Please turn on JavaScript

Brooks Wilson's Economics Blog: Samuelson on Population Growth and Deficits

Thursday, August 12, 2010

Samuelson on Population Growth and Deficits

Throughout most of my life, many social scientists have warned of a Malthusian population bomb that threatens our planet's limited resources. Thomas Malthus (1776-1834), an influential economist, observed that population tends to grow geometrically and food production, arithmetically. But here the similarity between many of today's demographers and Malthus ends. He concluded that mankind was not starving so other economic forces must be at work to extend life and that it was the role of the economists to study these forces.

With the aging of Western countries, economists are revising theories of population growth and finding that there is much to recommend at least stable populations. Robert Samuelson explores the impact of population growth on the U.S. economy and discusses tax policies to encourage birth in "Taxes, Fertility and Economic Growth."
...a budget is not just a catalogue of programs and taxes. It reflects a society's priorities and values. Our society does not -- despite rhetoric to the contrary -- put much value on raising children. Present budget policies punish parents, who are taxed heavily to support the elderly. Meanwhile, tax breaks for children are modest. If deficit reduction aggravates these biases, more Americans may choose not to have children or to have fewer children. Down that path lies economic decline.
Societies that cannot replace their populations discourage investment and innovation. They have stagnant or shrinking markets for goods and services. With older populations, they resist change. For a country to stabilize its population -- discounting immigration -- women must have an average of about two children. That's a "fertility rate" of two. Many countries with struggling economies are well below that. Japan's fertility rate is 1.2. Italy's is 1.3, as is Spain's...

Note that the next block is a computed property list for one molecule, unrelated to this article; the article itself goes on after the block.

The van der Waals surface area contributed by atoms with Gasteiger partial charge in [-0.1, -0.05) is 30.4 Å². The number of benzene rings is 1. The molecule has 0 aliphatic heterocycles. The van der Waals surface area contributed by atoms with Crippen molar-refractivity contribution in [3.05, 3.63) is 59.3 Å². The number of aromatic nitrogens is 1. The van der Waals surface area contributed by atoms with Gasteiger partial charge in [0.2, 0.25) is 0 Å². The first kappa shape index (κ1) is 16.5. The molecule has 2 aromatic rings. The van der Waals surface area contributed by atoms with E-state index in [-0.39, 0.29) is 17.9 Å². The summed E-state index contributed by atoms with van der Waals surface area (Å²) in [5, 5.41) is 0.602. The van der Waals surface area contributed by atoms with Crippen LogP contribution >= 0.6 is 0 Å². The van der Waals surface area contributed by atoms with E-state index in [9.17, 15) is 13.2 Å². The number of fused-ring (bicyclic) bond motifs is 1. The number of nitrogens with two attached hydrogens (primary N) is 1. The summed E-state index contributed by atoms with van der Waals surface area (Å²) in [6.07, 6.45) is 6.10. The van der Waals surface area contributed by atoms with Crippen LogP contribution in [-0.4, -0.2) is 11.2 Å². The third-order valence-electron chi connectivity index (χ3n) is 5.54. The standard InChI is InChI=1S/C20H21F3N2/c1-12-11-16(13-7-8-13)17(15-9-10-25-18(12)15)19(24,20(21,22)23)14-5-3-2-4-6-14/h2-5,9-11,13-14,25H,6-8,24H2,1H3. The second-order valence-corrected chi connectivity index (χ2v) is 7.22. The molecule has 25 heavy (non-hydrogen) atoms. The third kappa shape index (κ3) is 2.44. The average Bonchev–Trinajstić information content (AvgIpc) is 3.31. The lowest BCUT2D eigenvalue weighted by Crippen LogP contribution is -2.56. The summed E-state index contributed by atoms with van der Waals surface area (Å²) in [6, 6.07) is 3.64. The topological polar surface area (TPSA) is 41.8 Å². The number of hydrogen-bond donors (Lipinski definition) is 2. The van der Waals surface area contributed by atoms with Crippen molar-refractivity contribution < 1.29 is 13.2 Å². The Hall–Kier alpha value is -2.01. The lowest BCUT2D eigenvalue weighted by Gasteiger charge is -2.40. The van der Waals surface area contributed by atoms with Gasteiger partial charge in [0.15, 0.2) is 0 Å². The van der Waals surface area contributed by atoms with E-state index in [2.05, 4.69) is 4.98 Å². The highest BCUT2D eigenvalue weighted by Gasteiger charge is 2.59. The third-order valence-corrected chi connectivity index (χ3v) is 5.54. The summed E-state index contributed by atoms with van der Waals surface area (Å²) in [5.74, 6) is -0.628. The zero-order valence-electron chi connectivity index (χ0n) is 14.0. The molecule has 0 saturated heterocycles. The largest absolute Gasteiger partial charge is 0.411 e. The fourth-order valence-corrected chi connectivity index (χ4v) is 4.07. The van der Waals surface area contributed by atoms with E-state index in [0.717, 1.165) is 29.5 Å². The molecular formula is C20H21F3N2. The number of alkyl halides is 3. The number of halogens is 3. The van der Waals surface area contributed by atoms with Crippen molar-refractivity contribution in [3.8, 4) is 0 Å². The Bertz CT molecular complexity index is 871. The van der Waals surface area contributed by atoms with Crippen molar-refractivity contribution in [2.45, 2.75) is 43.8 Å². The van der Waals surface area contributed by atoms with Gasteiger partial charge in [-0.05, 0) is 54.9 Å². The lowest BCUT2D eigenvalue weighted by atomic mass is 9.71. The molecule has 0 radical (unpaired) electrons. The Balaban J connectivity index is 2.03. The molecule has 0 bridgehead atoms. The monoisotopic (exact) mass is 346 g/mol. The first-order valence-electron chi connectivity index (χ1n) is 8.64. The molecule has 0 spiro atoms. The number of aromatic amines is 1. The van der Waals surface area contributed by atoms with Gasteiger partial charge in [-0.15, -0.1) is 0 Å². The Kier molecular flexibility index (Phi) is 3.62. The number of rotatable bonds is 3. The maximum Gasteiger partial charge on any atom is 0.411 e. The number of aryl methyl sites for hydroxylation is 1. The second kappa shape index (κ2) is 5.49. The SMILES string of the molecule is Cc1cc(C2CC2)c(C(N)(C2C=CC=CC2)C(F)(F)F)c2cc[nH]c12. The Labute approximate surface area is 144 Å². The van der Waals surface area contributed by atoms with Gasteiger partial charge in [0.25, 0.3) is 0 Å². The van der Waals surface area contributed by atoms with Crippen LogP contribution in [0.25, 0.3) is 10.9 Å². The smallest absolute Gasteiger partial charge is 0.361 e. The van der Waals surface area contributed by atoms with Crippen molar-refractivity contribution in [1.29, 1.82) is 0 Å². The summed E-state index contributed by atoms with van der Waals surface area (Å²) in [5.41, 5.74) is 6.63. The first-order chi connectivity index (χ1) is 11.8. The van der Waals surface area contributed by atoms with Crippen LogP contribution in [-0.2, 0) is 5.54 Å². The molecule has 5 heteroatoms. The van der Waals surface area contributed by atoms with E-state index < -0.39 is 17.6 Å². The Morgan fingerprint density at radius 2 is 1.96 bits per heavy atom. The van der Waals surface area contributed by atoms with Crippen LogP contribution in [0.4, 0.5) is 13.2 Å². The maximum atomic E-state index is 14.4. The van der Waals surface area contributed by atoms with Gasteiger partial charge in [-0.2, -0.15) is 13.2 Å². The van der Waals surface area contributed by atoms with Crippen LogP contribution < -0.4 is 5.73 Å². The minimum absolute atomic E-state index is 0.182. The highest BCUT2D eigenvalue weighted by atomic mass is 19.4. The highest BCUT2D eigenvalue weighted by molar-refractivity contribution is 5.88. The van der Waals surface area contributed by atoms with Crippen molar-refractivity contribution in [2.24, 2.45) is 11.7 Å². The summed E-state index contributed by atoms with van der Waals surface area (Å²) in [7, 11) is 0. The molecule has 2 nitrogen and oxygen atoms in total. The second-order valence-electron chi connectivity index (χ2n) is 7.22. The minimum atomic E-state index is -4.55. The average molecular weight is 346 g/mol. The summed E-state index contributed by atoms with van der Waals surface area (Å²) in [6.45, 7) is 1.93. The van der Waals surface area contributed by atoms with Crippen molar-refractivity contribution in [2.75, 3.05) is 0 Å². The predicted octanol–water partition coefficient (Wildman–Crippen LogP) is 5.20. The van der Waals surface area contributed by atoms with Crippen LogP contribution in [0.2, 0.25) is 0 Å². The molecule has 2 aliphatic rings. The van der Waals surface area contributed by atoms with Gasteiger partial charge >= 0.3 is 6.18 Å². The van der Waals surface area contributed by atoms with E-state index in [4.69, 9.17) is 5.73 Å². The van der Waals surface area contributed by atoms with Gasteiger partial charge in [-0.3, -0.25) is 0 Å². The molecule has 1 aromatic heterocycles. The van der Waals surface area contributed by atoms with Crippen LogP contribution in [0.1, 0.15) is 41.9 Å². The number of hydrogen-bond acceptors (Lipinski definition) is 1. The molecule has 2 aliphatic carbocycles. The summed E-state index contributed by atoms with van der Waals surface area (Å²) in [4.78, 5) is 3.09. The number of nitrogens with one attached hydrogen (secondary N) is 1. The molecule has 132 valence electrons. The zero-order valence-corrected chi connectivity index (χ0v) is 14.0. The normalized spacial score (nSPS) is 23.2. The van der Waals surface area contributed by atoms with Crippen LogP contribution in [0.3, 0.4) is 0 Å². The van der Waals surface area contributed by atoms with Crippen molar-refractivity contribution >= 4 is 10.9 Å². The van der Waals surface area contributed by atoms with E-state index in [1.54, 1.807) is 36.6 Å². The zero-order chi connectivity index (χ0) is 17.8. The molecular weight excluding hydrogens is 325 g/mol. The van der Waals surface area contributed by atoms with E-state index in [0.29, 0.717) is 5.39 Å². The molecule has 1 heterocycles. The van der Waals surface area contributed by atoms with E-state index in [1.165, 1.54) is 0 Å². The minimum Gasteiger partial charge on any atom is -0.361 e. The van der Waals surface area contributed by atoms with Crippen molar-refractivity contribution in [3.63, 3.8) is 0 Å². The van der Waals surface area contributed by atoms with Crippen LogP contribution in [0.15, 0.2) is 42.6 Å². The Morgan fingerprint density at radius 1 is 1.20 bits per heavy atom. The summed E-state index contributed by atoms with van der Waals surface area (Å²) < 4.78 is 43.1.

The U.S. fertility rate isn't yet close to these dismal levels. In 2007, it was at the replacement rate of 2.1 children per woman, reports the National Center for Health Statistics...

While having a child is a deeply personal decision, it's also shaped by culture, religion, economics and government policy...

We need to avoid Western Europe's mix of high taxes, low birth rates and feeble economic growth. Young Americans already face a bleak labor market that cannot instill confidence about having children. Piling on higher taxes won't help. "If higher taxes make it more expensive to raise children," says demographer Nicholas Eberstadt of the American Enterprise Institute, "people will think more about having another child." That seems common sense, despite the multiple influences on becoming parents.

How to reconcile this with deficit reduction is unclear. From 2011 to 2020, the Obama administration projects budget deficits of $8.5 trillion. Other estimates are higher. Even if spending and benefits for the elderly are cut -- as they should be -- higher taxes will still almost certainly be needed. Parents ought to be shielded from the steepest increases.

Any tax system rewards some activities and punishes others. A case in point is the mortgage interest rate deduction that rewards people for buying larger homes with more debt. We might reduce this dubious subsidy and shift some savings toward children. Stein advocates combining pro-child tax breaks (the personal exemption, the child tax credit, the child-care credit and the adoption credit) into one generous credit. Whatever the details, policies should have a pro-family bias because parenting is, as he writes, "one of the most important services any American can perform."

No comments:

Post a Comment